The new data cenGraingerter features an advanced cooling system where the energy used for cooling the facility is controlled by closely monitoring the air flow using outside air to cool the facility. Due to this feature, Grainger expects the new facility to consume up to 50 percent less energy for cooling compared to similar data centers.

According to the press release, “Data centers usually run nonstop, which means these facilities can consume up to 200 times more electricity than typical office spaces. Most of this energy is used to cool the building as temperatures from IT equipment housed in a data center can reach more than 100 degrees Fahrenheit. This Grainger data center’s air cooling design is anticipated to have a best-in-class PUE rating of 1.2 at full capacity; the industry average is 2.0.”

“Our goal is always to build the most sustainable facility possible,” said Gail Edgar, vice president of Grainger Real Estate and Facilities Services. “One of the most important components of the project was to realize significant energy savings by maintaining a low Power Usage Effectiveness (PUE), which measures the energy used beyond the IT load.”

According to Grainger’s Web site, the company is committed to building more buildings up to LEED standards. Grainger became the first industrial distributor to have a LEED-certified facility in 2008. Presently, the company operates 16 LEED-certified buildings in the U.S., Canada and Mexico and construction is underway for its newest facility in Toronto.

The Web site states, “By sharing best practices across facilities, almost all Grainger buildings have adapted some components of LEED certification requirements in areas such as recycling, waste disposal, lighting and cleaning. For example, the company has retrofitted 168 facilities in Canada and the United States with energy efficient lighting, decreasing annual energy consumption by an average of 15 percent per facility.”

The United States Green Building Council’s LEED program “… is a green building certification program that recognizes best-in-class building strategies and practices. To receive LEED certification, building projects satisfy prerequisites and earn points to achieve different levels of certification. Prerequisites and credits differ for each rating system, and teams choose the best fit for their project.”

Green Alternatives For Autumn Yard Work

September already! It seems as though we were just peeling off our parkas for the warm summer sun and now we’re digging through our closets searching for those hoodies, jeans and other fall clothes we were so eager to get rid of back in the spring.

For some of us fall also means preparing our yards for the nasty, and sometimes just plain brutal winters, which we leavesexperienced last winter in many parts of the U.S. including the Midwest. But, gardening nowadays means a lot of noise and pollution.In fact, according to an article posted on EarthShare’s Web site, “…one gas-powered leaf blower can emit as much pollution as 80 cars!”  What can modern gardeners do to adequately prepare their gardens for the winter while treating the Earth better?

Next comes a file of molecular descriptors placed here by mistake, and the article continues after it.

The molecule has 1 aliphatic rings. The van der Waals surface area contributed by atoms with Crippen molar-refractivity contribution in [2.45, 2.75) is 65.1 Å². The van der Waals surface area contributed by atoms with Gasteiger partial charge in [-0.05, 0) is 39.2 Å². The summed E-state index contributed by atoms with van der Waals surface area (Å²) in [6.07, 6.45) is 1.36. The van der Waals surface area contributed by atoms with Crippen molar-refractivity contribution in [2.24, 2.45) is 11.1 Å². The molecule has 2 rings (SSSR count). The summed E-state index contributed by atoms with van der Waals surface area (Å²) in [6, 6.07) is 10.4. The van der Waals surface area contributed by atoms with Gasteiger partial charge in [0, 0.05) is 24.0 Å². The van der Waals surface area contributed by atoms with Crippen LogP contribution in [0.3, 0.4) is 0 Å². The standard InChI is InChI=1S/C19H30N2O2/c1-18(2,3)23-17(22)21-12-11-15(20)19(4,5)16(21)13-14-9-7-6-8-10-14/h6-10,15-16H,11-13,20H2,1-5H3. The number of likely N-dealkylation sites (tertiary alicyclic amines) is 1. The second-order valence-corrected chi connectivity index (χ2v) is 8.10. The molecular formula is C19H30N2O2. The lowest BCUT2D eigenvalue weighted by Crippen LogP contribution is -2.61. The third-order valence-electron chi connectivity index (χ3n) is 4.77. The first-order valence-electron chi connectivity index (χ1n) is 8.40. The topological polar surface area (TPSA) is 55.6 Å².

The number one tip is to choose hand-powered tools over gas-powered tools. Sure, it may take you longer and it may be a bit more strenuous, but think of it as a built-in workout.  Some suggestions include:

  • Choose rakes over leafblowers. Rakes are just as effective. If you really need a leafblower for a difficult spot to reach, choose an electric leafblower, which are quieter, more energy-efficient and do just as good of a job than a gas-powered leafblower.
  • Try electric trimmers instead of energy-intensive garden trimmers.
  • Most lawns are small enough for hand lawn mowers instead of power mowers. If you decide you need a power mower, conduct some research on electric mowers, which make less noise and have less environmental impact.
  • Hire the neighborhood kids to help! Don’t have the time to take care of your lawn or garden?! Hire the neighborhood kids – it’s more affordable and ecological – plus it teaches the kids responsibility.
  • Compost as much as possible. Spread a thin layer of screened compost about a quarter of an inch to a half of an inch thick on the top of your lawn.
  • Final mowing – for the final mow of the season, cut the grass a little shorter than usual to prevent matted grass and snow mold.
  • When fertilizing your lawn try organic alternatives. Start by leaving the grass clippings on your lawn. Plant clover, which is rich in nitrogen. And then you can also leave compost on your lawn once a year.